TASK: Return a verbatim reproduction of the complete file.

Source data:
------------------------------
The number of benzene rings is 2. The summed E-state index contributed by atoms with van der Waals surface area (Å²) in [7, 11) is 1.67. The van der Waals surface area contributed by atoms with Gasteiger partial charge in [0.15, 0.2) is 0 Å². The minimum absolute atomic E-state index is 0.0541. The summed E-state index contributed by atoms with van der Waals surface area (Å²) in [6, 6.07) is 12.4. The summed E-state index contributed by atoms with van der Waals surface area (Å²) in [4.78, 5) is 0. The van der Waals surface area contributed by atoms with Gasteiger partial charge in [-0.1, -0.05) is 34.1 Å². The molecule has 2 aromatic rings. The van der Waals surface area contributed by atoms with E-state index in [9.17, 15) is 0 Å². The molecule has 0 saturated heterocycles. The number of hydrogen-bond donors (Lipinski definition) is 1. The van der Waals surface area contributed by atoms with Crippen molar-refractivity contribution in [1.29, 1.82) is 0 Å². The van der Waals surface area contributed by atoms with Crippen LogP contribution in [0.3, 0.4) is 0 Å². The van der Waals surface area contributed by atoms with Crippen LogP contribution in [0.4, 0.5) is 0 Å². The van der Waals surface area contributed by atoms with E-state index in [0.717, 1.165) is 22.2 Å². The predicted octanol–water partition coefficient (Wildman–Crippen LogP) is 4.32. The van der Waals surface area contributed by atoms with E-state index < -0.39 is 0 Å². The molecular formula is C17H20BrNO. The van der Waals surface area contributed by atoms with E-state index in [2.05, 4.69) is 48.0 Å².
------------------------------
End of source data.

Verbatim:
The number of benzene rings is 2. The summed E-state index contributed by atoms with van der Waals surface area (Å²) in [7, 11) is 1.67. The van der Waals surface area contributed by atoms with Gasteiger partial charge in [0.15, 0.2) is 0 Å². The minimum absolute atomic E-state index is 0.0541. The summed E-state index contributed by atoms with van der Waals surface area (Å²) in [6, 6.07) is 12.4. The summed E-state index contributed by atoms with van der Waals surface area (Å²) in [4.78, 5) is 0. The van der Waals surface area contributed by atoms with Gasteiger partial charge in [-0.1, -0.05) is 34.1 Å². The molecule has 2 aromatic rings. The van der Waals surface area contributed by atoms with E-state index in [9.17, 15) is 0 Å². The molecule has 0 saturated heterocycles. The number of hydrogen-bond donors (Lipinski definition) is 1. The van der Waals surface area contributed by atoms with Crippen molar-refractivity contribution in [1.29, 1.82) is 0 Å². The van der Waals surface area contributed by atoms with Crippen LogP contribution in [0.3, 0.4) is 0 Å². The van der Waals surface area contributed by atoms with Crippen LogP contribution in [0.4, 0.5) is 0 Å². The van der Waals surface area contributed by atoms with E-state index in [0.717, 1.165) is 22.2 Å². The predicted octanol–water partition coefficient (Wildman–Crippen LogP) is 4.32. The van der Waals surface area contributed by atoms with E-state index < -0.39 is 0 Å². The molecular formula is C17H20BrNO. The van der Waals surface area contributed by atoms with E-state index in [2.05, 4.69) is 48.0 Å².